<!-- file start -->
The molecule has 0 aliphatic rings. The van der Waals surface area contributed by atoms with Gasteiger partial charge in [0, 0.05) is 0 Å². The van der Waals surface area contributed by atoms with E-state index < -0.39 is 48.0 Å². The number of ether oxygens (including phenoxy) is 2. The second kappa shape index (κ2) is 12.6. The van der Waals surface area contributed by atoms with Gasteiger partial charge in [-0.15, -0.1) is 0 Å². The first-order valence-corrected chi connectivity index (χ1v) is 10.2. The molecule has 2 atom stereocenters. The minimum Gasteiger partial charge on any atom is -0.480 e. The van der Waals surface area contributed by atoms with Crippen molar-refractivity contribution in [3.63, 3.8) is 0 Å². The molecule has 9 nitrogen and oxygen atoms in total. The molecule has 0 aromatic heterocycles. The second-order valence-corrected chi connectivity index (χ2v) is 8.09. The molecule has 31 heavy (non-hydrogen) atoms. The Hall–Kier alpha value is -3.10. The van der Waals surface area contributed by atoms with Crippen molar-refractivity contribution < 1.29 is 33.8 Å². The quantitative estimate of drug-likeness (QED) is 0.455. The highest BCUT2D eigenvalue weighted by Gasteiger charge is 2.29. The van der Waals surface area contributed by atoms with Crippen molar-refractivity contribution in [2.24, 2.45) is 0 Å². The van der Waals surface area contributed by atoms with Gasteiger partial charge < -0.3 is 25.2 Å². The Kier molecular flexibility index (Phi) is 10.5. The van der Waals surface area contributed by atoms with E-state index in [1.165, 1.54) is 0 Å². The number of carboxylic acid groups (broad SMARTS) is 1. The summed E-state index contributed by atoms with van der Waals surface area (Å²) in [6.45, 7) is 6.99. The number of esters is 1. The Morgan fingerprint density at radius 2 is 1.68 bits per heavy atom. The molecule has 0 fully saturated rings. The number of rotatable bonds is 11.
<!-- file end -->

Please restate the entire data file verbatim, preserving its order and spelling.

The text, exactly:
The molecule has 0 aliphatic rings. The van der Waals surface area contributed by atoms with Gasteiger partial charge in [0, 0.05) is 0 Å². The van der Waals surface area contributed by atoms with E-state index < -0.39 is 48.0 Å². The number of ether oxygens (including phenoxy) is 2. The second kappa shape index (κ2) is 12.6. The van der Waals surface area contributed by atoms with Gasteiger partial charge in [-0.15, -0.1) is 0 Å². The first-order valence-corrected chi connectivity index (χ1v) is 10.2. The molecule has 2 atom stereocenters. The minimum Gasteiger partial charge on any atom is -0.480 e. The van der Waals surface area contributed by atoms with Crippen molar-refractivity contribution in [3.63, 3.8) is 0 Å². The molecule has 9 nitrogen and oxygen atoms in total. The molecule has 0 aromatic heterocycles. The second-order valence-corrected chi connectivity index (χ2v) is 8.09. The molecule has 31 heavy (non-hydrogen) atoms. The Hall–Kier alpha value is -3.10. The van der Waals surface area contributed by atoms with Crippen molar-refractivity contribution < 1.29 is 33.8 Å². The quantitative estimate of drug-likeness (QED) is 0.455. The highest BCUT2D eigenvalue weighted by Gasteiger charge is 2.29. The van der Waals surface area contributed by atoms with Crippen molar-refractivity contribution in [2.24, 2.45) is 0 Å². The van der Waals surface area contributed by atoms with Gasteiger partial charge < -0.3 is 25.2 Å². The Kier molecular flexibility index (Phi) is 10.5. The van der Waals surface area contributed by atoms with E-state index in [1.165, 1.54) is 0 Å². The number of carboxylic acid groups (broad SMARTS) is 1. The summed E-state index contributed by atoms with van der Waals surface area (Å²) in [6.45, 7) is 6.99. The number of esters is 1. The Morgan fingerprint density at radius 2 is 1.68 bits per heavy atom. The molecule has 0 fully saturated rings. The number of rotatable bonds is 11.